You have probably heard one or the other diet guru claiming that manipulating the nutrient composition of your diet will make you lose weight. Well, for those of you, who stubbornly cling to the notion that excess weight is simply a matter of too many calories-in vs. too few calories-out, here is the good news: You are right, after all. It really doesn't matter.
In an exemplary 2-year study New Zealand researchers compared the effectiveness of a low-fat high-protein diet with an equally low-fat but high-carb diet http://www.springerlink.com/content/c5krn1t1104nuk3k/. Not only was there no difference at all between the diet groups into which the participants had been randomized. Their mean weight loss was a paltry 4 Kilos. Nothing to scream about when you look at the mean starting BMI of 36 and a mean body weight north of 100 Kilos.
The primary outcome parameters, that is blood sugar and HbA1c, which is what you are really after, when you try to lose weight as an overweight diabetic, didn't improve a bit. Well, there was some improvement after 6 months, but by 24 months the participants were back to square 1. Does that sound familiar?
Now, let's not get ahead of ourselves and let's look at what makes this study exemplary. First the researchers took in 419 overweight, diabetic participants for 24 months (which is really a large number and a long duration relative to what is typically the case for such dietary intervention studies). These participants were randomized into one of the two dietary groups. Each participant received individualized dietary advice on how to achieve a daily 500 kcal energy deficit. In the first year each participant was given 18 dietician-led group meetings with no more than 12 people per group. Follow-up measurements of body weight, waist circumference, diet composition and a host of biomarkers were done at baseline and at 6, 12 and 24 months. And then what happened?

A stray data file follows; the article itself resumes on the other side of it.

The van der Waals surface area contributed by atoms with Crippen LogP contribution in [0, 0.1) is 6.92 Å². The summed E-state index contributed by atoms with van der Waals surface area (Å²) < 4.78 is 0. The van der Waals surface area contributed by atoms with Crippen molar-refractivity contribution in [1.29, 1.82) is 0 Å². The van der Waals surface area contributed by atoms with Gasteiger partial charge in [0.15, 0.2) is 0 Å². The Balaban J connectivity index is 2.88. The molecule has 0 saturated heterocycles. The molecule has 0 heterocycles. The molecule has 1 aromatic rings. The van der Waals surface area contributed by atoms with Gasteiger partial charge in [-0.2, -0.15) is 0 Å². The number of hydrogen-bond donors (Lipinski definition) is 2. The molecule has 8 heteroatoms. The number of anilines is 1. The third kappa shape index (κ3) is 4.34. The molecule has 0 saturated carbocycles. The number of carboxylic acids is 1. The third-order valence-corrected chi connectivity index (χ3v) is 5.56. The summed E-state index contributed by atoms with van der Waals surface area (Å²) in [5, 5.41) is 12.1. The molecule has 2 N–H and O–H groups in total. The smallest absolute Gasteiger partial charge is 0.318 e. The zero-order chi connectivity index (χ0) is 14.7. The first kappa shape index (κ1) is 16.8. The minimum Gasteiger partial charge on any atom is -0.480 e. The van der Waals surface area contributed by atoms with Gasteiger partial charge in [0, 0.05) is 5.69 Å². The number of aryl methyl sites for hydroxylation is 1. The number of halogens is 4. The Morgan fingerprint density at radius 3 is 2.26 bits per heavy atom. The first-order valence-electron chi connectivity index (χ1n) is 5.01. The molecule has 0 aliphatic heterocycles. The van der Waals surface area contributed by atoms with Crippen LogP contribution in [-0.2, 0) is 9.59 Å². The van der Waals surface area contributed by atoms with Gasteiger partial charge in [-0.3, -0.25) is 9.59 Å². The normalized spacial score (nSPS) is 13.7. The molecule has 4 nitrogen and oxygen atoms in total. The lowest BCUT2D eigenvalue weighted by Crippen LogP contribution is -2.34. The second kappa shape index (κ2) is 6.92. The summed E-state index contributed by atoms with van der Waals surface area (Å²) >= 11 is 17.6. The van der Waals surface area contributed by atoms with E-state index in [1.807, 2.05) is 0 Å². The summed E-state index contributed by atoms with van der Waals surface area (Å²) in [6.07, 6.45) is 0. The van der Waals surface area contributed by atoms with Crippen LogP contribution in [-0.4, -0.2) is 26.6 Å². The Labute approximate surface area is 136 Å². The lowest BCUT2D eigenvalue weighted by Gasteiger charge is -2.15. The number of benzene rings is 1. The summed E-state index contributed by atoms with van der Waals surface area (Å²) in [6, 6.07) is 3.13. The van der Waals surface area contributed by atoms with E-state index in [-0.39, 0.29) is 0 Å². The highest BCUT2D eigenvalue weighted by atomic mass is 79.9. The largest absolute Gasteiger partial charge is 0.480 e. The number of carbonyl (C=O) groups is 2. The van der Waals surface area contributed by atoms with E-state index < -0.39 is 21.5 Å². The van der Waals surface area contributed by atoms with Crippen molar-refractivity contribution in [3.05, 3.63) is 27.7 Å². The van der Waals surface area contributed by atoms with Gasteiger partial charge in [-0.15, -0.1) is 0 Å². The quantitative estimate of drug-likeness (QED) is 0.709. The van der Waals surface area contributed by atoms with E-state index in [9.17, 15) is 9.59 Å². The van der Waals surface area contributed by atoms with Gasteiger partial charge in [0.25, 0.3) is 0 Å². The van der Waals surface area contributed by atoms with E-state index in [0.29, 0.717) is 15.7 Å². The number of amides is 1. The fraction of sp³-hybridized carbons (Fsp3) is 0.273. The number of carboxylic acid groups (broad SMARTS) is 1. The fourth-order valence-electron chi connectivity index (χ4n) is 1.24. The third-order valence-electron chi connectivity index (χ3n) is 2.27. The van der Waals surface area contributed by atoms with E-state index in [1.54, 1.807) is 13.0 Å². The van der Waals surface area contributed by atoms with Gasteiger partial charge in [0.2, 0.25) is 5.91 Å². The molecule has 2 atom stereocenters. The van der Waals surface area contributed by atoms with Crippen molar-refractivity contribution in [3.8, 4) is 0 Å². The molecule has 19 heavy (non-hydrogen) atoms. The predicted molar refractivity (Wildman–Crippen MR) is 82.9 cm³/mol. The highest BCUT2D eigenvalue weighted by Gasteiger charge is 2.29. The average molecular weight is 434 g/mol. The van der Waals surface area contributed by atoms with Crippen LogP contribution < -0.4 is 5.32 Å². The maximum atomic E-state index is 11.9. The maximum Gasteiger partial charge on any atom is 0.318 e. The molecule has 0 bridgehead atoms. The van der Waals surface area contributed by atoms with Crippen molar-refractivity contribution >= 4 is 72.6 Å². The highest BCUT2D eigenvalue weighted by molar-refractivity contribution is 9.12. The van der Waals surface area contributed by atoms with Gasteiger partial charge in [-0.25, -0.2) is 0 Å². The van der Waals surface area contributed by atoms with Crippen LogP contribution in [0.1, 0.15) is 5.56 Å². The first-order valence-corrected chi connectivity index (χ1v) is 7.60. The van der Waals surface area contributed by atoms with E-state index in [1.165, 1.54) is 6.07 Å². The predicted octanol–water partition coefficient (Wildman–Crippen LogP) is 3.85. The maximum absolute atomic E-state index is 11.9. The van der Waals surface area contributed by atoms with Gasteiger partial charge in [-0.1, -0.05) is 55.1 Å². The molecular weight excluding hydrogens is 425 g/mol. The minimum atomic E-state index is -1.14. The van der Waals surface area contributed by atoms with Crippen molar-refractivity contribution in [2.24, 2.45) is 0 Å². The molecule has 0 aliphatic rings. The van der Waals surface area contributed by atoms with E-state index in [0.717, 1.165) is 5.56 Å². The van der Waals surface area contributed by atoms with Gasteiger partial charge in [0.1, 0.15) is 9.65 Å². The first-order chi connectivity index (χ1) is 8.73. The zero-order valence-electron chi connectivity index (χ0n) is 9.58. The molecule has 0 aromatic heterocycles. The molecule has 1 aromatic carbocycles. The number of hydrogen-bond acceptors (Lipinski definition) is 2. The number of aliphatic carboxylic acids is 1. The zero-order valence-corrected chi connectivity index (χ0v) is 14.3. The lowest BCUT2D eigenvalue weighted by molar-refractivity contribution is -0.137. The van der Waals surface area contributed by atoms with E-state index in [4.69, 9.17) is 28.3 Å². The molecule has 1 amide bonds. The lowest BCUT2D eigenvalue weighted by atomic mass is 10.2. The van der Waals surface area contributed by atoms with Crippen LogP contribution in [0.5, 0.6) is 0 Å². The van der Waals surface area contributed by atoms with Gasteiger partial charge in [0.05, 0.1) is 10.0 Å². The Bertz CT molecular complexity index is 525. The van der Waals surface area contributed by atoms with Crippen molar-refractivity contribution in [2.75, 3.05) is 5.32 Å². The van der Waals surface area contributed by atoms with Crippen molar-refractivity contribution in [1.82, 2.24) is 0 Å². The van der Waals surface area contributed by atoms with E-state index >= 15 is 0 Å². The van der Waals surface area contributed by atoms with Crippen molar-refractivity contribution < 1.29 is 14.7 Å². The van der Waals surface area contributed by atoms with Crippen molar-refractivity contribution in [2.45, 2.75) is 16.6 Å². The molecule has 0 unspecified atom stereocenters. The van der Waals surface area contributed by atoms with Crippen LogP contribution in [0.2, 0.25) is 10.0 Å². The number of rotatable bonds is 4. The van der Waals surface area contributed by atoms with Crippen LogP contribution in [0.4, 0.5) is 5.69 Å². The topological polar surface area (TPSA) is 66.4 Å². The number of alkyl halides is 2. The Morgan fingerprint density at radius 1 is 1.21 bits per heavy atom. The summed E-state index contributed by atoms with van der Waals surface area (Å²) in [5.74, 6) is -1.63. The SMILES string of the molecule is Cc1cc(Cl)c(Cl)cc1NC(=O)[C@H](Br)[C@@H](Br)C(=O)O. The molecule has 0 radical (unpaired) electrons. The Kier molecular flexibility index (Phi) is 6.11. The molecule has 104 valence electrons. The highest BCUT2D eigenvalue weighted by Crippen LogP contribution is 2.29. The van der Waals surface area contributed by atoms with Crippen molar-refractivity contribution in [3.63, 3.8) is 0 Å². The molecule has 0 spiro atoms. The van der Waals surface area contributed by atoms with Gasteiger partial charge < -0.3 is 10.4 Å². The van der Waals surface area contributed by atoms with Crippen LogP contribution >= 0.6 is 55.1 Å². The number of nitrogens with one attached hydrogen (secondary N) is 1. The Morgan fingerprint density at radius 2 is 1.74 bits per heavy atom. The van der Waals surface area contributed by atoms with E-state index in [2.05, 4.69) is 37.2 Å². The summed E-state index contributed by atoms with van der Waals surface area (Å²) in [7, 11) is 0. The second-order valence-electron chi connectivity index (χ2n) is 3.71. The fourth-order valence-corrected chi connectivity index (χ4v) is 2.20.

30 Percent of participants dropped out right away in the first year. While HbA1c and blood glucose had dropped slightly but with statistical significance in the first 6 months, these markers remained deep in the red danger zone with > 7.7% and 7.9 mmol for HbA1c and glucose respectively. Which emphasizes the point I always like to make: there is a difference between statistical significance and clinical relevance. The latter wasn't there at 6 months and certainly not at 24 months when both had come back to their baseline levels. All the other biomarkers, which you probably know from your personal risk profile, such as cholesterol, triglycerides and blood pressure, didn't show any improvement at all. Neither was there a difference between the diet groups.
So, are we, and the researchers, right to claim that it is only calories which count, and not the macronutrients which deliver them? In my view, the study doesn't really answer the question. The weight loss was possibly too small to detect any difference. From personal experience (as a diet guinea pig and as one who does research with overweight people), replacing carbs with protein does have an effect on body weight. But comparing the typical energy density of a lean piece of meat with that of, say, bread, the differential weight effect might well come from the fewer calories the meat delivers in a meal of equal weight. Which would, again, make it an issue of calories, not of macronutrients. I also have some misgivings about randomizing diabetics into any high-carb diet.
My personal reading of this study? Well, I admit I'm biased against any weight loss attempt that is purely based on diet without physical activity as a component to achieve a calorie deficit. I'm also biased against calorie counting, which really is only for masochists and for those who mistakenly believe that they can estimate their calories reliably. But more on that another day. Which is why in our health science lab we have developed that tool for people to train a 6th sense for calorie balance. It really is the simplest way of getting your weight where you want it to be in an intuitive, playful and amazingly low-effort way. Try it out here: apps.facebook.com/adiphea Maybe you won't fall for those gurus any more. And maybe, just maybe, you'll know how to deal with the calorie cartel.